There's not a lot of boating to report this week. The Lady Aberlour has been tucked up safe and sound in Blisworth Marina while Carl and I swapped tiller for steering wheel and whizzed home to collect prescriptions and post and to inspect the wilderness that is our garden. I swear our gardener has a crystal ball – we arrived home to find the front lawn wild and overgrown but as soon as Carl struck up the mower, Allan's van appeared, as if by magic. I think Carl was pleased to put our pathetic, orange, wimpy thing back in the shed and let Alan strike up the 'Beast' – it made short work of both lawns. After he'd gone, we went out to inspect the nicely shorn green patch at the front but somehow it just made the wild borders look worse – everything has gone mad. Someday we're going to have to devote some of our boating year to gardening, but now we're back on the boat and the sun is shining, I'm afraid it doesn't seem like a very attractive prospect.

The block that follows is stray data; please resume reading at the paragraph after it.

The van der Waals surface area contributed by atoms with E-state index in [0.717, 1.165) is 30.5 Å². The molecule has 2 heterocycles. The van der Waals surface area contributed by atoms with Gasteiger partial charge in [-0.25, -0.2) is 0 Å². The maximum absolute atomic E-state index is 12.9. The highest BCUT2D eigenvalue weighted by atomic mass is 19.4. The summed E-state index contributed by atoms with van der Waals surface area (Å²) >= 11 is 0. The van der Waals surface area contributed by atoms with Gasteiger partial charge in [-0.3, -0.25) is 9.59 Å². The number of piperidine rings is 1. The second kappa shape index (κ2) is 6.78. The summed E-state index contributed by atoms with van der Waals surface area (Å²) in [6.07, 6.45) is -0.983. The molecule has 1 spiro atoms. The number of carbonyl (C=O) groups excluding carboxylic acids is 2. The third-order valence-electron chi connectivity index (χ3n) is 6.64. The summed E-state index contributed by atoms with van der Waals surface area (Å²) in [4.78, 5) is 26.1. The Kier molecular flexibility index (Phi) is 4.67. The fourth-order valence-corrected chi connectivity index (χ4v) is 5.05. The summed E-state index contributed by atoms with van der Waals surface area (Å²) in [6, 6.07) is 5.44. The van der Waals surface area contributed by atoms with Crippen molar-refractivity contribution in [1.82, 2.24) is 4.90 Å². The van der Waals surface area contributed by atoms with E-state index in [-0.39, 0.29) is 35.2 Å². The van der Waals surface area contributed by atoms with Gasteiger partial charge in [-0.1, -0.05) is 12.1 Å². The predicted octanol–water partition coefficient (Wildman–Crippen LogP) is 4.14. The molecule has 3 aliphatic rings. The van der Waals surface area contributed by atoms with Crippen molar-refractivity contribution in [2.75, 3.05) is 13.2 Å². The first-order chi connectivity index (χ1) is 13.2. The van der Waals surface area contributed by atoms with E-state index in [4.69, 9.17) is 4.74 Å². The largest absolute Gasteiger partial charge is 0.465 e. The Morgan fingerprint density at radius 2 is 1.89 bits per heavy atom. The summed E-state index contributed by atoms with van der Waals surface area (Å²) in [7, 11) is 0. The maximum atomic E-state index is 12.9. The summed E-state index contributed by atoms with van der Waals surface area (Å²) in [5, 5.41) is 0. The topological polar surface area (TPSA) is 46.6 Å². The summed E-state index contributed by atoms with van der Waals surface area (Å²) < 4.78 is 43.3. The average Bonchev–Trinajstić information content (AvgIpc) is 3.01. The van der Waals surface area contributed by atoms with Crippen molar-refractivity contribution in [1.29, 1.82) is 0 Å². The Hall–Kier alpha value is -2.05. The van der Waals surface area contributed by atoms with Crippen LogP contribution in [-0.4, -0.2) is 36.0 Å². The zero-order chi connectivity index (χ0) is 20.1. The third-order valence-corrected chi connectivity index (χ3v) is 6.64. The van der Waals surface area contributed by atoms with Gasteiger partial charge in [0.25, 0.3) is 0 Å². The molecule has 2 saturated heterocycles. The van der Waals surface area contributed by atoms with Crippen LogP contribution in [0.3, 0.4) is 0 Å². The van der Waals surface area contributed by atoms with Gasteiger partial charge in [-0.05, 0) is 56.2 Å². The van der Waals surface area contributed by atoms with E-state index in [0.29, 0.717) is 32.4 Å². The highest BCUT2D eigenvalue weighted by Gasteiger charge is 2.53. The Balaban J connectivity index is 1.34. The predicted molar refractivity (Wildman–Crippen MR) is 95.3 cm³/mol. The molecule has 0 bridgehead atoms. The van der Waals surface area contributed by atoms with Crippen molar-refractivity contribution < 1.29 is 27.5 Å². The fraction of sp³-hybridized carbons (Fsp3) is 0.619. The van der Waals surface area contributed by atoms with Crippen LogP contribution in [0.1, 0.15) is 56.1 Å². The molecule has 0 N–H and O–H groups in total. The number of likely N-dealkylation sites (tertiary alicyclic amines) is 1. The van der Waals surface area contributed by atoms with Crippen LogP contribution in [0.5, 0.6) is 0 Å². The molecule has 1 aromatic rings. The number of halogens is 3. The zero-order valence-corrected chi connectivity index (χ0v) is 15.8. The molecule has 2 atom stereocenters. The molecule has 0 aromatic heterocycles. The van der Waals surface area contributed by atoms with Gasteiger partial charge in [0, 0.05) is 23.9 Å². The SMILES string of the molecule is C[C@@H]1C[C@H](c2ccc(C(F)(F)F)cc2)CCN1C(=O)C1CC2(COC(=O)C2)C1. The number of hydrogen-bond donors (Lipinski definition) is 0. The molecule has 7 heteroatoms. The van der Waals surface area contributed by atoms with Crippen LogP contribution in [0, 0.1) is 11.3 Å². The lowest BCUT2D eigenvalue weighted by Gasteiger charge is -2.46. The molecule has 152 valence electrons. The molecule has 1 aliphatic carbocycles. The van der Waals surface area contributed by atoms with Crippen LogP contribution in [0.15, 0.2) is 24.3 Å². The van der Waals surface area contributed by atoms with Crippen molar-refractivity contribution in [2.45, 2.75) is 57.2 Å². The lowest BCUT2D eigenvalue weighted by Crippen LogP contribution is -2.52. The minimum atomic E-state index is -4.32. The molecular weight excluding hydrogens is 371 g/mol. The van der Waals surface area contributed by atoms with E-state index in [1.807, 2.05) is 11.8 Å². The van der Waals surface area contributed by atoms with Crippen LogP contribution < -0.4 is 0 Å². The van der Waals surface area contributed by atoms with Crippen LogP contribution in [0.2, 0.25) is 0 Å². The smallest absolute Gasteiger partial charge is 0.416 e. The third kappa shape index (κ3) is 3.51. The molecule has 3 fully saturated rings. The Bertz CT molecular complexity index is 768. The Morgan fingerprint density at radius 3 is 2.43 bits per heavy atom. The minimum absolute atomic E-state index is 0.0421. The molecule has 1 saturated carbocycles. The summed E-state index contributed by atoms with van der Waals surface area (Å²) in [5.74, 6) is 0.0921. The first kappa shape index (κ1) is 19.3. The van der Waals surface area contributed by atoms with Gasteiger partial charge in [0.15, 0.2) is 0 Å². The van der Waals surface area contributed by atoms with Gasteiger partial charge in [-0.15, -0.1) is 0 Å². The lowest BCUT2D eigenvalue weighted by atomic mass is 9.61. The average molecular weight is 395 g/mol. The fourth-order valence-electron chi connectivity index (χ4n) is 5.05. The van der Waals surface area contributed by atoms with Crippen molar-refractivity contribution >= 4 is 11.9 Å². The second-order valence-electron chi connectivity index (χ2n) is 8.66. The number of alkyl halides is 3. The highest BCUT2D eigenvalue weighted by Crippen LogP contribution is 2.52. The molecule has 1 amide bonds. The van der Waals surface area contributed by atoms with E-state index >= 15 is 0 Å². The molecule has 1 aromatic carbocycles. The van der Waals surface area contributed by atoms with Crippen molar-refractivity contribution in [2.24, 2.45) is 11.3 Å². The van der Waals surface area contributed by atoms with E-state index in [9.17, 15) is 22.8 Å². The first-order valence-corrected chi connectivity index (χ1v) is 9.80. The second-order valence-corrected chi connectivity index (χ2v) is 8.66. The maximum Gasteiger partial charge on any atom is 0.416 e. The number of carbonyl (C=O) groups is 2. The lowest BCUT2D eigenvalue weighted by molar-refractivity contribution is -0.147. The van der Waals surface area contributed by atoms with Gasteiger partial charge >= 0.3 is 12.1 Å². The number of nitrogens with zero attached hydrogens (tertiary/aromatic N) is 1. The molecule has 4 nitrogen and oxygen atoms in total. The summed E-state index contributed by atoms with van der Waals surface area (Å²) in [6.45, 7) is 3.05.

There was some boating at the beginning of the week - when I last wrote, we were shivering at the bottom of the Stoke Bruerne flight wishing that the sun would come out. The weather hadn't improved much overnight as Tricky and I set off towards the first lock with Carl chugging along behind. There were two boats already moored on the lock landings, they were hanging around waiting for the lock-keepers to send some water down. A boat had gone up the flight late on Sunday evening and left the paddles open, draining the pound. As usual, I struck up a conversation with the crew of the two boats ahead of us and discovered that their boats were small enough to fit in the locks one behind each other, leaving room for us to come in alongside. Three boats in a lock equals three crew to do the work – now that's a result on a chilly Bank Holiday Monday! When we got the signal to say that the water shortage had been resolved, we raced up the 7 locks in double quick time and chugged through the bustling boating village looking for a place to moor to enjoy the festivities. Stoke Bruerne is a busy place on any day of the week but the bank holiday had attracted several boat traders selling there wares from converted working boats or from stands attached to their more modern boats. There was a good selection of crafts to choose from - paintings, jewellery, rag rugs and painted canalware. It was a real carnival atmosphere and the tow-path was busy with families and gongoozlers. Two trip boats were running, one from the Museum and the other from the pub, taking people to the tunnel and back and every now and then, a wide-beamed boat came along causing chaos through the narrow bit, which was where we had chosen to moor. I was amazed how close some boats could get without actually hitting us! The tourists on the tow-path were a constant stream all afternoon and in the end we had to hang the privacy scarf up as Carl got tired of people staring in to watch him reading his book! It's only a scarf pegged to the curtain rail but its very effective – I don't mind people looking in, as long as we're tidy but Carl says it puts him off and I must admit I'm always worried about dropping off in my chair and finding a crowd of people looking in and laughing at me dribbling and snoring.